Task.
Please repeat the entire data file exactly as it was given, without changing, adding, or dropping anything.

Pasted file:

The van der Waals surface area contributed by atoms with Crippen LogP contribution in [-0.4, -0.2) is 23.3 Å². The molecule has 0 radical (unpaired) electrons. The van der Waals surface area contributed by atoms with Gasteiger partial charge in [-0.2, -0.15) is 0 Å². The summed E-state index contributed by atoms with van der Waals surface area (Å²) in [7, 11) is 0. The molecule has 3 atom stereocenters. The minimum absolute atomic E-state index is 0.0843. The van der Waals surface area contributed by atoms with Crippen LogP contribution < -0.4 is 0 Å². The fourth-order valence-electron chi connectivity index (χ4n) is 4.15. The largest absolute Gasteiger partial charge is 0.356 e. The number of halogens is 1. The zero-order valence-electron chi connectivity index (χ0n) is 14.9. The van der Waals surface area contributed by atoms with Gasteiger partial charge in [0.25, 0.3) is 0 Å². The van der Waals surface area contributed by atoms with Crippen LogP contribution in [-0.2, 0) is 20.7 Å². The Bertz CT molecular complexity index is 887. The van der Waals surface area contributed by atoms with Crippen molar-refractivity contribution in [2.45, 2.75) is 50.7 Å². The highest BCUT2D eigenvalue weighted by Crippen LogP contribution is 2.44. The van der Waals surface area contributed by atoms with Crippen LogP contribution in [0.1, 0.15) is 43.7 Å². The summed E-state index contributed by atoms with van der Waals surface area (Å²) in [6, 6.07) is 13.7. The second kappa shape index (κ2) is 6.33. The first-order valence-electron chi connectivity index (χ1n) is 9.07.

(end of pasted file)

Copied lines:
The van der Waals surface area contributed by atoms with Crippen LogP contribution in [-0.4, -0.2) is 23.3 Å². The molecule has 0 radical (unpaired) electrons. The van der Waals surface area contributed by atoms with Gasteiger partial charge in [-0.2, -0.15) is 0 Å². The summed E-state index contributed by atoms with van der Waals surface area (Å²) in [7, 11) is 0. The molecule has 3 atom stereocenters. The minimum absolute atomic E-state index is 0.0843. The van der Waals surface area contributed by atoms with Crippen LogP contribution < -0.4 is 0 Å². The fourth-order valence-electron chi connectivity index (χ4n) is 4.15. The largest absolute Gasteiger partial charge is 0.356 e. The number of halogens is 1. The zero-order valence-electron chi connectivity index (χ0n) is 14.9. The van der Waals surface area contributed by atoms with Gasteiger partial charge in [0.25, 0.3) is 0 Å². The van der Waals surface area contributed by atoms with Crippen LogP contribution in [-0.2, 0) is 20.7 Å². The Bertz CT molecular complexity index is 887. The van der Waals surface area contributed by atoms with Crippen molar-refractivity contribution in [2.45, 2.75) is 50.7 Å². The highest BCUT2D eigenvalue weighted by Crippen LogP contribution is 2.44. The van der Waals surface area contributed by atoms with Crippen LogP contribution in [0.1, 0.15) is 43.7 Å². The summed E-state index contributed by atoms with van der Waals surface area (Å²) in [6, 6.07) is 13.7. The second kappa shape index (κ2) is 6.33. The first-order valence-electron chi connectivity index (χ1n) is 9.07.